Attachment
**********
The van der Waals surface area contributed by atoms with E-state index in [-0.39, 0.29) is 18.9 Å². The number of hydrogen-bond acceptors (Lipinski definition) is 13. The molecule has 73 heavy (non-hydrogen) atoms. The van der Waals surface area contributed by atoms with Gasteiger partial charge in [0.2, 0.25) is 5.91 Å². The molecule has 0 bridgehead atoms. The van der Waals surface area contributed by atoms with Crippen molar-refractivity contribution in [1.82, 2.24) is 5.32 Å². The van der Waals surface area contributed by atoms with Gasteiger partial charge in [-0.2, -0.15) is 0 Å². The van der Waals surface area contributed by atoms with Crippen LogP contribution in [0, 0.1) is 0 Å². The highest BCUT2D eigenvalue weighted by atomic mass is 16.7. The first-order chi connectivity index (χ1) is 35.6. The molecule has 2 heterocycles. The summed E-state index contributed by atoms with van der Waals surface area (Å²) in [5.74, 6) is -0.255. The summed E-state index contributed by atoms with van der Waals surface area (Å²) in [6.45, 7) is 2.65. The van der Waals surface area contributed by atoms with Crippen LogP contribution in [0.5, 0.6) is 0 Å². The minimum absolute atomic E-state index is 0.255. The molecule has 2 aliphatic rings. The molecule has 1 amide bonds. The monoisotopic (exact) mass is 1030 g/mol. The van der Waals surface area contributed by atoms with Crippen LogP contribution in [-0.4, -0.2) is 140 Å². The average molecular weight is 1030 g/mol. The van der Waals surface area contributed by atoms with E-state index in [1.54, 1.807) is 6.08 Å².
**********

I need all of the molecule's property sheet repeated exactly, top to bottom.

The van der Waals surface area contributed by atoms with E-state index in [-0.39, 0.29) is 18.9 Å². The number of hydrogen-bond acceptors (Lipinski definition) is 13. The molecule has 73 heavy (non-hydrogen) atoms. The van der Waals surface area contributed by atoms with Gasteiger partial charge in [0.2, 0.25) is 5.91 Å². The molecule has 0 bridgehead atoms. The van der Waals surface area contributed by atoms with Crippen molar-refractivity contribution in [1.82, 2.24) is 5.32 Å². The van der Waals surface area contributed by atoms with Gasteiger partial charge in [-0.2, -0.15) is 0 Å². The van der Waals surface area contributed by atoms with Crippen LogP contribution in [0, 0.1) is 0 Å². The highest BCUT2D eigenvalue weighted by atomic mass is 16.7. The first-order chi connectivity index (χ1) is 35.6. The molecule has 2 heterocycles. The summed E-state index contributed by atoms with van der Waals surface area (Å²) in [5.74, 6) is -0.255. The summed E-state index contributed by atoms with van der Waals surface area (Å²) in [6.45, 7) is 2.65. The van der Waals surface area contributed by atoms with Crippen LogP contribution in [0.5, 0.6) is 0 Å². The minimum absolute atomic E-state index is 0.255. The molecule has 2 aliphatic rings. The molecule has 1 amide bonds. The monoisotopic (exact) mass is 1030 g/mol. The van der Waals surface area contributed by atoms with Crippen LogP contribution in [-0.4, -0.2) is 140 Å². The average molecular weight is 1030 g/mol. The van der Waals surface area contributed by atoms with E-state index in [1.54, 1.807) is 6.08 Å².